Quartararo heads into the new season on the back of Yamaha’s first winless MotoGP campaign in two decades, as the Iwata marque lost more ground to its European rivals in the development race last year.

Quartararo had previously given a lukewarm review when he got to sample his 2024 prototype at Valencia last year, having felt that the improvements he made on aerodynamics were undermined by a lack of progress on the engine side.

The Frenchman’s assessment wasn’t very different when he was among the select few race riders to test a 2024 bike at the Sepang circuit last week, part of MotoGP’s new system of concessions that currently benefits Yamaha and Honda.

While admitting that there is scope to make significant strides, the 2021 champion suggested his feeling on the Yamaha M1 wasn’t any better than what it was last year, when he could score just three podium finishes in 20 grands prix.

“At the moment I don’t really feel better,” he said. “I feel the potential is there.

“From lap 21 we didn’t make a time attack, but we did of course with new tires. We have pushed at our 100%.

“And from lap 22, Day 1, I made 58.5 so it’s already quite fast. Now we have to, during these three days, step up in the time attack, that is already under plan to be better.

“The most important [part of the race weekend] is Friday afternoon. To be already in the top 10 on Friday afternoon, 70% of the job is done.

“And then of course for qualifying I think we have to find a solution on my riding style and my bike, I think it’s not only on one side, and we are gonna find it.”

Fabio Quartararo, Yamaha Factory Racing

Photo by: Gold and Goose / Motorsport Images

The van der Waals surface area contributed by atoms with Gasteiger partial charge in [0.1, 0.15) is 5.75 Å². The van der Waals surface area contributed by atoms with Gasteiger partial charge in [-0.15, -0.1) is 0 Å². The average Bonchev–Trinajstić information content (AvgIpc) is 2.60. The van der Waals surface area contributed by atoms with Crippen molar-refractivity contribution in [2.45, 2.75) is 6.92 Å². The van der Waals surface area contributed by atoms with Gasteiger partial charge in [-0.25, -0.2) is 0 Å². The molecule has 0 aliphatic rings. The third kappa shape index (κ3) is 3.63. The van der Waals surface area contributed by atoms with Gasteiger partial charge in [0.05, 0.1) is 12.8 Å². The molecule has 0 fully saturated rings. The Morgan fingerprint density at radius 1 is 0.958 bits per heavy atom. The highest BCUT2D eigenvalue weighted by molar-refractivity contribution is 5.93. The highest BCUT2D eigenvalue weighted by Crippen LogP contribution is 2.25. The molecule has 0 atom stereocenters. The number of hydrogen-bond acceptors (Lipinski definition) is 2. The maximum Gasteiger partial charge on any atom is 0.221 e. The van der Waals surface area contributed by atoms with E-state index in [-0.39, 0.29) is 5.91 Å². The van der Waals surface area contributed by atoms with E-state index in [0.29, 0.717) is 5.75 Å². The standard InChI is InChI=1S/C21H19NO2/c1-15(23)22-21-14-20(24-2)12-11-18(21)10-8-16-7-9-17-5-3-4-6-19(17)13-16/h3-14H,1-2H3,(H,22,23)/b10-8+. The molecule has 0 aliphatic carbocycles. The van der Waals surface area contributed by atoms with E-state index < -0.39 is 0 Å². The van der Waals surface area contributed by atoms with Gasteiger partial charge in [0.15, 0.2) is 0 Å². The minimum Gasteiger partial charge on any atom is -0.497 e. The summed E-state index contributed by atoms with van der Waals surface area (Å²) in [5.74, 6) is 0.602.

A lack of engine grunt has been Yamaha’s biggest weakness in MotoGP in the last few years, making it difficult for Quartararo to make progress through the field whenever he failed to qualify near the front.

The Frenchman feels Yamaha needs to make progress on the electronics side to get more performance out of the M1’s engine, describing the power delivery of the current package as “pretty aggressive”.

He said: “I’m sure [the engine is] better. But I think we have to work a lot on the electronics to improve the character of the engine because it is still pretty aggressive and we have to…we have the potential but we are not using it.

“So I think with the electronics we are a little bit far away, not only in the development of the engine, but we have to find the best electronics for this engine and use it on our bike.”

2024 marks the final season of Quartararo’s two-year contract with Yamaha and he has previously made it clear that the Japanese manufacturer has a limited amount of time at its disposal to convince him to stay for another term.

But the Frenchman was coy when asked again about his future at Sepang, saying no decision has been made regarding where he will be racing in 2025.

“We have to be clever,” he said. “I’m 100% focused on the job. I think they are doing big steps compared to the previous years.

“So, of course, for my future I will have to take my time. Okay, of course, I think it’s going to be a really important move, I would say.”

Quartararo and new team-mate Alex Rinswho replaces the underperforming Franco Morbidelli at Yamaha, will again be in action in this week’s Sepang test from 6-8 February.

The new season will begin on 10 March in Qatar following another pre-season test at the Losail circuit.

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